Warning: This post contains spoilers for the ending of Earthquake Bird.
Death follows Lucy Fly (Alicia Vikander) of Earthquake Bird, an enigmatic and polished film that lands on Netflix on November 15. Or at least that’s the story Lucy tells herself. The fact that her new friend, Lily Bridges (Riley Keough), has recently vanished only adds to Lucy’s conviction that she’s cursed.
Recently, a body part washed up in the bay that’s thought to be Lily’s. Since Lucy was the last person to see Lily, she’s now the police department’s main suspect. In the present timeline, Lucy sits in an interrogation room with Tokyo detectives. In the past, we find out how she got to this moment.
Earthquake Bird is a textbook erotic thriller, in which an initial attraction between people gives way to something dark and disturbing. These movies reveal the inherent risk of letting a person into your life, which is Lily understands intimately. Other people are unknowable, and thus dangerous. With movies like Body Heat and Fatal Attraction, erotic thrillers reached their peak in the ‘80s — when Earthquake Bird is set.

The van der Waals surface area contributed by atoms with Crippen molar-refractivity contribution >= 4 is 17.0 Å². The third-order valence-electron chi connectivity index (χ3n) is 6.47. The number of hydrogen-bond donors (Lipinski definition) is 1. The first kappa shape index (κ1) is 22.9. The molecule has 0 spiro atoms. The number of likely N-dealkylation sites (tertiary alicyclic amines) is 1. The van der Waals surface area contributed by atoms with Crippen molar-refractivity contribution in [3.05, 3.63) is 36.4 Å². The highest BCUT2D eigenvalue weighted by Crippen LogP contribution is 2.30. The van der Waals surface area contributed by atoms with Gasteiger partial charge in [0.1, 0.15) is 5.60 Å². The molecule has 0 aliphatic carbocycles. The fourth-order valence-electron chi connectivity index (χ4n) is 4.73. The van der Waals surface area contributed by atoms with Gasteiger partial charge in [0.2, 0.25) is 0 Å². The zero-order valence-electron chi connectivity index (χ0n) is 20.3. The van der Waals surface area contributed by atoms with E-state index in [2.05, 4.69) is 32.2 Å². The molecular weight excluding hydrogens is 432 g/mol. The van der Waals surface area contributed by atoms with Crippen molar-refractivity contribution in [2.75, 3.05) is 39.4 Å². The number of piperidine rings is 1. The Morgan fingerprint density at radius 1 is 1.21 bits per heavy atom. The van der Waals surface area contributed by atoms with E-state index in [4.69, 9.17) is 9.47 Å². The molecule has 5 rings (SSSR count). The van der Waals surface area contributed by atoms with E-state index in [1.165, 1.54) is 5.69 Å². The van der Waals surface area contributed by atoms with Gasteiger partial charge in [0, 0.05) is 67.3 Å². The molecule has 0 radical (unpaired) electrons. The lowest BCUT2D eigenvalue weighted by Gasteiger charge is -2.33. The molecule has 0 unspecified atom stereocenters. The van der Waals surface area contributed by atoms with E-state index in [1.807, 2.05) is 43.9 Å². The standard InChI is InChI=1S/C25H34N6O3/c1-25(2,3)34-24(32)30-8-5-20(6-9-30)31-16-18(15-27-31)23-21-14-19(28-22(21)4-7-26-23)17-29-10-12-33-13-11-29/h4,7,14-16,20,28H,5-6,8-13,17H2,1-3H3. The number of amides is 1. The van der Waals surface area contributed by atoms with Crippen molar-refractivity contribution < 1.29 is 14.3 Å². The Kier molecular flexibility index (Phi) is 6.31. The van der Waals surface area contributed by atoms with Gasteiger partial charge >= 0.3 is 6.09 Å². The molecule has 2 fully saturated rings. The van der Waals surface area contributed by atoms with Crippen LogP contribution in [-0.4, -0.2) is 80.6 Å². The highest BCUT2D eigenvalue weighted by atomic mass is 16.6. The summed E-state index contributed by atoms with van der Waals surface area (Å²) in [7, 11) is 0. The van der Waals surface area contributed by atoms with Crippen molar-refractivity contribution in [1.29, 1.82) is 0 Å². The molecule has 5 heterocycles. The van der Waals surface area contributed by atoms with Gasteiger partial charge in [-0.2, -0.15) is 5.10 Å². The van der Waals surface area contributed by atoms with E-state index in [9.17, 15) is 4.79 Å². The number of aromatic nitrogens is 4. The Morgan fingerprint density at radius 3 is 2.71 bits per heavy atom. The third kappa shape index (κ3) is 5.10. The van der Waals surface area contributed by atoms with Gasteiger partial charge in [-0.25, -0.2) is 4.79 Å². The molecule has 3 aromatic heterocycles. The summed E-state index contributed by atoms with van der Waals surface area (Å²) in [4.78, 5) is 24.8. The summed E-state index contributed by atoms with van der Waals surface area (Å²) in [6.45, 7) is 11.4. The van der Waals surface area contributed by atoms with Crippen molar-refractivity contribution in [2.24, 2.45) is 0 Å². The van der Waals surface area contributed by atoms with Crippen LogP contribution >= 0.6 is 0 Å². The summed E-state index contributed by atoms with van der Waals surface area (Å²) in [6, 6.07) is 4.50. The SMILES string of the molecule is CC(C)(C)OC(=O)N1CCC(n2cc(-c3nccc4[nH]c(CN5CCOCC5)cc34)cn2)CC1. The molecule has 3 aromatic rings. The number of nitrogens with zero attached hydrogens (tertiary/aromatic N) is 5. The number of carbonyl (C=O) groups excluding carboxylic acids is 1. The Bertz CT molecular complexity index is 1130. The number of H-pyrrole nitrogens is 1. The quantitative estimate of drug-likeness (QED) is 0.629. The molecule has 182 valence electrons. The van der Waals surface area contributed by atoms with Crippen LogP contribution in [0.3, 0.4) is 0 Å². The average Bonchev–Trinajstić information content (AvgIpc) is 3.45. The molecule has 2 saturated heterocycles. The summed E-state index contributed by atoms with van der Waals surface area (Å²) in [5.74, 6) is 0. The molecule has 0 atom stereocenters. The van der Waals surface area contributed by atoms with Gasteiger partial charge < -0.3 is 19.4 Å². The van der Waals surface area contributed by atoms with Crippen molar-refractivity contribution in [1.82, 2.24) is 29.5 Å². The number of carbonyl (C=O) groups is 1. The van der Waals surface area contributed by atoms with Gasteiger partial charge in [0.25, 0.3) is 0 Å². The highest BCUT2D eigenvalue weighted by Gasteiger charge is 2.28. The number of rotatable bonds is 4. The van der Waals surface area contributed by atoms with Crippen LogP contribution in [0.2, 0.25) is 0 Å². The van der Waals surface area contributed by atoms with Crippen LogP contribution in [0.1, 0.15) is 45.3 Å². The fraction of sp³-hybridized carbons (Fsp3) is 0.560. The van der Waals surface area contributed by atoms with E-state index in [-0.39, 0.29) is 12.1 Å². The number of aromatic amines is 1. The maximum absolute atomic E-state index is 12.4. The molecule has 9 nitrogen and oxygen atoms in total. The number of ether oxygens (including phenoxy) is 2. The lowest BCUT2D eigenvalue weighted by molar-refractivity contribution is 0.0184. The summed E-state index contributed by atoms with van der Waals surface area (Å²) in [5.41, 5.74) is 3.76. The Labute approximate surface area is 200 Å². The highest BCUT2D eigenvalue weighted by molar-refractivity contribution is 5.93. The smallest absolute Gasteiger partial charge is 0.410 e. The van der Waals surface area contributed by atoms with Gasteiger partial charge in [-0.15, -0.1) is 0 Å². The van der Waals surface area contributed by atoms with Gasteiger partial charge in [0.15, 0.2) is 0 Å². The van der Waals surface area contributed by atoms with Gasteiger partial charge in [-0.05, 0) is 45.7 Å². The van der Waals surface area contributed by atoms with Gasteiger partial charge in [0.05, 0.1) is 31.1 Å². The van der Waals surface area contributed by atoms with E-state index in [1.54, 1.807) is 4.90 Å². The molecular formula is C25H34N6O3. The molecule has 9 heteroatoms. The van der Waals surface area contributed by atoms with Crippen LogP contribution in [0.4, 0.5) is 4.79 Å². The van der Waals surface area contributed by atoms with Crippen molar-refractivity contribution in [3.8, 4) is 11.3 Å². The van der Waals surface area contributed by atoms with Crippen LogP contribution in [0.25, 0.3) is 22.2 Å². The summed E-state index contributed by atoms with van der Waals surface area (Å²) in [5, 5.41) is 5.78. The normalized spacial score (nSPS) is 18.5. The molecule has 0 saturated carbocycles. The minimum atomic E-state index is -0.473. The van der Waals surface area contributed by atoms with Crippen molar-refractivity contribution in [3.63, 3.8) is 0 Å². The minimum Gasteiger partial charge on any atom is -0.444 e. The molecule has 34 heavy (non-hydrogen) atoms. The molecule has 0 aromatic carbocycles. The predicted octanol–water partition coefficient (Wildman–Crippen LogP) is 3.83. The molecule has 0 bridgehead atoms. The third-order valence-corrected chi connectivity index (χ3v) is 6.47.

Earthquake Bird is also the kind of film Netflix cannot resist acquiring: An unsettling story told through multiple disorienting timelines, filtered through the perspective of an unreliable narrator, and ending with a crescendo of wild twists (see: Fractured, In the Tall Grass, The Perfection, and In the Shadow of the Moon, all of which came out this year). I’m happy to report that Earthquake Bird, a relatively cohesive and thought-provoking movie, is one of the better additions to this much-beloved genre.
Generally speaking, these are also the kind of movies with ambiguous endings, and Earthquake Bird is no exception. What happened to Lily? Did the perpetually gloomy Lucy have anything to do with it? And, for the love of the Bronx Zoo, what is an earthquake bird?